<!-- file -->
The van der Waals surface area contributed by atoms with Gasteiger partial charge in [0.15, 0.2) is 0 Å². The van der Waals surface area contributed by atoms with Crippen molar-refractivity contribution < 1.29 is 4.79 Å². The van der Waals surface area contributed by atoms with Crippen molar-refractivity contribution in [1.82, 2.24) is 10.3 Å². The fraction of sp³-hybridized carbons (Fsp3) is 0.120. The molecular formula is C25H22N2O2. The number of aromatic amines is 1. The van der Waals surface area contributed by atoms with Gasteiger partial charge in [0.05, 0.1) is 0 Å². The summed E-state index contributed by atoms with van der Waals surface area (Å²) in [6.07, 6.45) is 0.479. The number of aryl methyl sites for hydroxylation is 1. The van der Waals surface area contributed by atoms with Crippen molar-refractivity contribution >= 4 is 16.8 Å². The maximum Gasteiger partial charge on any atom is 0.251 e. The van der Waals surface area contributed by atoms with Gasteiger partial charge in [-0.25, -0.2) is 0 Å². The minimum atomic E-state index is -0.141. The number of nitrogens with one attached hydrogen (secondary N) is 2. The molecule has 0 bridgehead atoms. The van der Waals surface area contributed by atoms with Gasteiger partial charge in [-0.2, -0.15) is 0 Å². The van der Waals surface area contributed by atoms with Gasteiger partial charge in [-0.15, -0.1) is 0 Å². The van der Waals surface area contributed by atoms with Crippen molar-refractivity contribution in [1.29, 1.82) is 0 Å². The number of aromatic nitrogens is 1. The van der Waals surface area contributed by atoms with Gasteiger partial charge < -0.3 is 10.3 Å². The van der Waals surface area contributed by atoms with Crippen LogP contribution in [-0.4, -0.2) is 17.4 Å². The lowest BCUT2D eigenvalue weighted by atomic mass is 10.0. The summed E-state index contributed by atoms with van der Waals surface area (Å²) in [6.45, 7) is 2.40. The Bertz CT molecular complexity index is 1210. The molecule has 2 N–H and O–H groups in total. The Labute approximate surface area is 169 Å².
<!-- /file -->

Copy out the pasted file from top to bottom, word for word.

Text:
The van der Waals surface area contributed by atoms with Gasteiger partial charge in [0.15, 0.2) is 0 Å². The van der Waals surface area contributed by atoms with Crippen molar-refractivity contribution < 1.29 is 4.79 Å². The van der Waals surface area contributed by atoms with Crippen molar-refractivity contribution in [1.82, 2.24) is 10.3 Å². The fraction of sp³-hybridized carbons (Fsp3) is 0.120. The molecular formula is C25H22N2O2. The number of aromatic amines is 1. The van der Waals surface area contributed by atoms with Gasteiger partial charge in [0.05, 0.1) is 0 Å². The summed E-state index contributed by atoms with van der Waals surface area (Å²) in [6.07, 6.45) is 0.479. The number of aryl methyl sites for hydroxylation is 1. The van der Waals surface area contributed by atoms with Crippen molar-refractivity contribution >= 4 is 16.8 Å². The maximum Gasteiger partial charge on any atom is 0.251 e. The van der Waals surface area contributed by atoms with Gasteiger partial charge in [-0.25, -0.2) is 0 Å². The minimum atomic E-state index is -0.141. The number of nitrogens with one attached hydrogen (secondary N) is 2. The molecule has 0 bridgehead atoms. The van der Waals surface area contributed by atoms with Gasteiger partial charge in [-0.2, -0.15) is 0 Å². The van der Waals surface area contributed by atoms with Gasteiger partial charge in [-0.15, -0.1) is 0 Å². The van der Waals surface area contributed by atoms with Crippen molar-refractivity contribution in [1.29, 1.82) is 0 Å². The number of aromatic nitrogens is 1. The van der Waals surface area contributed by atoms with Gasteiger partial charge < -0.3 is 10.3 Å². The van der Waals surface area contributed by atoms with Crippen LogP contribution in [-0.4, -0.2) is 17.4 Å². The lowest BCUT2D eigenvalue weighted by atomic mass is 10.0. The summed E-state index contributed by atoms with van der Waals surface area (Å²) in [6.45, 7) is 2.40. The Bertz CT molecular complexity index is 1210. The molecule has 2 N–H and O–H groups in total. The Labute approximate surface area is 169 Å².